Trent Waddington - September 22, 2010

Ya know Dan, I’m the kind of guy who takes people up on offers like that 🙂

7. Dan Adamo - September 23, 2010

Tom, I’ve explained this to you one-on-one already, but I need to set the public record straight since you insist on reiterating your request in blogs. The questions you’re trying to answer involve LEO planar dynamics and interplanetary Earth departure direction variations over a 1999 AO10 launch season spanning at least several weeks in the September 2025 timeframe. These questions cannot be answered by disclosing data from the single “point design” trajectory captured in the 1999 AO10 YouTube video you’re citing.

If you indeed possess the experience and design tools you claim to have at your disposal, I invite you to generate the data you require on your own time. My current priorities and work backlog simply don’t permit me to do this for you.

Tom Hill - September 23, 2010

Most of this particular exchange took place on the Lesson 3 blog archive:


As I stated in our one-on-one communication, my orbit analysis software is Earth-centric and does not calculate interplanetary trajectories/ seasons. When you said that you didn’t have time to send me the full data, I asked for the elsets as something easy to do which would let me try and work with the data here, improving my understanding.

As I also stated before, we agree in more areas than we disagree.

Public records set straight. I will not ask you for the elset information again.

Trent Waddington - September 23, 2010

Tom, I can provide you with an Earth-centric dataset for any asteroid you want. Have a look at http://quantumg.net/asteroids/1999_AO10.jpd the data array is J2000 inertial frame positions relative to Earth, one a day, around midnight.. I can also provide velocity vectors if you need.

This is the input data to my Earth-centric asteroid trajectory visualization software: http://quantumg.net/asteroids/skymap.html?obj=1999_AO10

And, of course, I can tell you the recipe I use to generate this stuff if you’re interested.

8. Bill White - September 23, 2010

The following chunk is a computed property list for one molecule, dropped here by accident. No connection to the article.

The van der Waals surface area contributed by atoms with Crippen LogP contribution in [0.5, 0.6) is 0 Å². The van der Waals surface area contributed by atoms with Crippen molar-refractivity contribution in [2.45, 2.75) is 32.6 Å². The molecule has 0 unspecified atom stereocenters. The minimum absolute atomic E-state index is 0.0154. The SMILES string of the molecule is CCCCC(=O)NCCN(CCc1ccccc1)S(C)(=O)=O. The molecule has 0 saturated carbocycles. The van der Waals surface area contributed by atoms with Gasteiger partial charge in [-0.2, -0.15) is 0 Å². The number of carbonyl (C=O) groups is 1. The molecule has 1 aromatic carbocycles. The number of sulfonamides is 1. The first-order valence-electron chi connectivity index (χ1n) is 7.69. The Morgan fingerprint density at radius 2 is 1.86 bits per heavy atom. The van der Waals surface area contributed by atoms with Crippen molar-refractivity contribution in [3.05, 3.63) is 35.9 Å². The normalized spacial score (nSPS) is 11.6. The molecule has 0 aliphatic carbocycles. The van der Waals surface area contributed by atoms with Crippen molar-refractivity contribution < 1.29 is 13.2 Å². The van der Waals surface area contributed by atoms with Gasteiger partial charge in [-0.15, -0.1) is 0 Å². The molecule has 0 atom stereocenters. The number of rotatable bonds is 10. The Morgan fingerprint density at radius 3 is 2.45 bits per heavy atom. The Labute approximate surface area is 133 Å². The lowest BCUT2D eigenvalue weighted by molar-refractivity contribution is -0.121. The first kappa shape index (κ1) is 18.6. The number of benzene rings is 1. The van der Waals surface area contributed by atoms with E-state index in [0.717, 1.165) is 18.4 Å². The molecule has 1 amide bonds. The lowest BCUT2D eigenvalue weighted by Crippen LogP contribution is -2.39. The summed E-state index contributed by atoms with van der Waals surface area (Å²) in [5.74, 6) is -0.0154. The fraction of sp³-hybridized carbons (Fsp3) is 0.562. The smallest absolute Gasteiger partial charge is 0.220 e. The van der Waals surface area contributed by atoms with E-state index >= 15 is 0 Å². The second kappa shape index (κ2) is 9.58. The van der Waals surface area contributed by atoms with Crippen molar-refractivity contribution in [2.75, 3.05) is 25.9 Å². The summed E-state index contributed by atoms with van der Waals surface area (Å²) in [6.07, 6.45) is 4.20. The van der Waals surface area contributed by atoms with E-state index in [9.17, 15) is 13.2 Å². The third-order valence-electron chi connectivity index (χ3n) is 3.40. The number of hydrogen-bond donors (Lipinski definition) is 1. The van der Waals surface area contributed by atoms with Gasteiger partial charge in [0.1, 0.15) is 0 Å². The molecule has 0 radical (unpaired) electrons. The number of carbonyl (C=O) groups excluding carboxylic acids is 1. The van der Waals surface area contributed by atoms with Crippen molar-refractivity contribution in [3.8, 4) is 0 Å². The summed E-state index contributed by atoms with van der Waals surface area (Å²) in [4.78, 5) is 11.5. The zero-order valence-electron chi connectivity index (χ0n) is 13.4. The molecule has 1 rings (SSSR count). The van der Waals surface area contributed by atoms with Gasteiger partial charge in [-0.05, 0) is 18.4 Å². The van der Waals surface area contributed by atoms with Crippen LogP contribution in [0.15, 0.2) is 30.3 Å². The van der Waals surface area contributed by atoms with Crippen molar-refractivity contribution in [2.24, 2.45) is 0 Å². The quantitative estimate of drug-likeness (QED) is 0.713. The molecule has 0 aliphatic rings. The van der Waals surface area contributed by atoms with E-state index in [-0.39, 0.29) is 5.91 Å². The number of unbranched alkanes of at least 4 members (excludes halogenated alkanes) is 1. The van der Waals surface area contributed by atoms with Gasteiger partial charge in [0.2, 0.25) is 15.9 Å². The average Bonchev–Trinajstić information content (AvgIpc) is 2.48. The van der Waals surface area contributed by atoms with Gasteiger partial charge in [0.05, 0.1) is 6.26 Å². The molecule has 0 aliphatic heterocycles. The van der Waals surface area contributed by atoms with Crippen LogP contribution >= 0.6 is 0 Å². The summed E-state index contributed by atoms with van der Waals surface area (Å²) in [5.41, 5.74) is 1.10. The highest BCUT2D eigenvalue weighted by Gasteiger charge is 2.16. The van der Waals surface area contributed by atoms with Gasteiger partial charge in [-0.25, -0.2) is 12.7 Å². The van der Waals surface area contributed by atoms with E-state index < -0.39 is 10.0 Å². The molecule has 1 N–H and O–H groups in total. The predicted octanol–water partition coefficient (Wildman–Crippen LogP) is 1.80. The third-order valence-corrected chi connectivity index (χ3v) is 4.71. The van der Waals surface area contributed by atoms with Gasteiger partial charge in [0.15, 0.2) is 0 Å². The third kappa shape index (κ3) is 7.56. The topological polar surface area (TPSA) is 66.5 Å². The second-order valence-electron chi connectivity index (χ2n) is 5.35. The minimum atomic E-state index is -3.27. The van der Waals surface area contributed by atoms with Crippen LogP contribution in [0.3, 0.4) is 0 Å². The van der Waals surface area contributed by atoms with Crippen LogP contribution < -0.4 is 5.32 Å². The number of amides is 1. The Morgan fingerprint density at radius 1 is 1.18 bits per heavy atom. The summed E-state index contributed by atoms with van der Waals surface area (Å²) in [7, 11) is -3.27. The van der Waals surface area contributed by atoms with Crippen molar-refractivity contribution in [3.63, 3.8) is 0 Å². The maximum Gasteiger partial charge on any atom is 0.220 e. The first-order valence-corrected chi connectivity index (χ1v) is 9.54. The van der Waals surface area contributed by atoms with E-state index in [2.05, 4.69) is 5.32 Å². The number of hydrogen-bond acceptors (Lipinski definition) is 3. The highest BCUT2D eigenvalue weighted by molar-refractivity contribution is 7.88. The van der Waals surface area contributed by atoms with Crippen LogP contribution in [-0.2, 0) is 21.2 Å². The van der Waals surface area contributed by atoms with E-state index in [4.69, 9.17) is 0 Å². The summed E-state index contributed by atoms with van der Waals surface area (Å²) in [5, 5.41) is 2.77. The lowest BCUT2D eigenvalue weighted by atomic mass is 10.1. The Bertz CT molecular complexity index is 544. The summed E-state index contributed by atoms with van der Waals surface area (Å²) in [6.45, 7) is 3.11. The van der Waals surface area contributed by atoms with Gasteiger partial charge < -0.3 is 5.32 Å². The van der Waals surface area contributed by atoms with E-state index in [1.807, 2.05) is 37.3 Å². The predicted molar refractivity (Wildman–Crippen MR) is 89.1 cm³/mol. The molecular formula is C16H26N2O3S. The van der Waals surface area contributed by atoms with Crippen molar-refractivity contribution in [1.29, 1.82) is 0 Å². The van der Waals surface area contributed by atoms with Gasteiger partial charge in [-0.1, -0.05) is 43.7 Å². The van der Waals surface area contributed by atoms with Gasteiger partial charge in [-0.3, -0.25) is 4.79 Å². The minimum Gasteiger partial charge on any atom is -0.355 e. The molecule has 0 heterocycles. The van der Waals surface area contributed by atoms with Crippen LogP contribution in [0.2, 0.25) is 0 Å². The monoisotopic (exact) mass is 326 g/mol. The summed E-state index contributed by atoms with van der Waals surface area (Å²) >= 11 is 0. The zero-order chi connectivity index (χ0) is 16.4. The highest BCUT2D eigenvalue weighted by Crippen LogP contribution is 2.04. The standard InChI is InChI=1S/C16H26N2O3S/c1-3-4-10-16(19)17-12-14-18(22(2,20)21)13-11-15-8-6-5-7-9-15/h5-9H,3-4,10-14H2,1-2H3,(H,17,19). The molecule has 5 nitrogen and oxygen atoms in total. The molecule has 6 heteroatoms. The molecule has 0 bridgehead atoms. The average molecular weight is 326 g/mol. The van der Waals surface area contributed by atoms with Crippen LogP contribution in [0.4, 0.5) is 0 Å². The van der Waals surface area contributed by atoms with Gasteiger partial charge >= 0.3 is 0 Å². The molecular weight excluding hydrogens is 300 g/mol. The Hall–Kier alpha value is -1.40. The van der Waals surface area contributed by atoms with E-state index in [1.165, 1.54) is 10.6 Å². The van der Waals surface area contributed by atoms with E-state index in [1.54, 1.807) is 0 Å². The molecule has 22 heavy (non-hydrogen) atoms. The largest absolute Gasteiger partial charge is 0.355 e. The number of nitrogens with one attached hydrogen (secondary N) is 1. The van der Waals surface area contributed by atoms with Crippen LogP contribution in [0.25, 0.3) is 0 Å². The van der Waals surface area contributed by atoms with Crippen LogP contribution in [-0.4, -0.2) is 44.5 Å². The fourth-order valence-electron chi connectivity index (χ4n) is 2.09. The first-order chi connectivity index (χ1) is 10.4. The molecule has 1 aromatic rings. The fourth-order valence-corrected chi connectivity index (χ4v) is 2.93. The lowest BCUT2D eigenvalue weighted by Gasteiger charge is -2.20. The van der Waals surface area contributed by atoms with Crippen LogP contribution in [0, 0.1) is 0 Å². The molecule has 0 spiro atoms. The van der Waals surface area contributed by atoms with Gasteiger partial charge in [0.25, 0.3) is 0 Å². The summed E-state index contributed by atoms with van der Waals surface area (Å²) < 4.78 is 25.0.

While listening to the September 7th edition of the Space Show, I found myself in agreement with Dan Adamo’s suggestion that fuel depots should be deployed as close to the final destination as possible, a proposition that supports the lunar surface rendezvous model.

However, what if we do not know what landing sites on the lunar surface are the most interesting and the most valuable?

It seems to me that an EML-1 fuel depot could be used as a central network node to facilitate the deployment of multiple lunar surface depots. Any thoughts on that?

9. Bill White - September 23, 2010

A second question:

How might single impulse ballistic trajectories that can require as much as 100 days to travel from LEO to EML-1 (or LLO) but which substantially decrease the delta V needed accomplish the transit affect the leverage offered by various beyond LEO depot ideas?

See, for example, this AAS paper by Jeffrey Parker:

Click to access AAS%2006-132.pdf

Trent Waddington - September 23, 2010

I think what makes this relevant to this discussion is the argument over which propellant to use. Dallas seems to be primarily interested in LH2/LOX for which I would imagine 100 day transfers wouldn’t be particularly beneficial. Bill has suggested that exploiting these ballistic trajectories would allow one to stockpile a storable propellant. Combined with lunar LOX the storable could just be RP-1, as used by legacy hardware.

Dallas Bienhoff - September 23, 2010


You are correct in that EML1 is a good gateway to any point on the Moon for approximately the same dV as well as a good target location from the Moon that allows departure at any time for the same dV. Going there from the surface does not require waiting for orbit alignment with the surface departure point.

The ballistic trajectories you mention are good for non-human cargos, including propellants. Cryogenic propellant tankers on these tranjectories would need the same thermal management capabilities as a depot. Storables could be sent, such as kerosene, or water could be sent and then split into oxygen and hydrogen once at the depot. The depot would then need to include an electrolysis and liquefaction capability.

10. Trent Waddington - September 23, 2010

What a great show, thanks to Dan and Dallas, John and Jim and, of course, Dave.

One of the topics that wasn’t discussed, but Dallas touched on briefly, was the hardware to do rendezvous with the depot. If I heard correctly, Dallas suggested that something like only 40% of the mass of a Falcon 9 launched payload would be propellant, but that the delivery vehicle would be reusable? That kinda sounds like a Dragon, which is a much more capable vehicle than is likely to be needed, and operating in the reentry/recovery mode of Dragon sounds pretty inefficient too.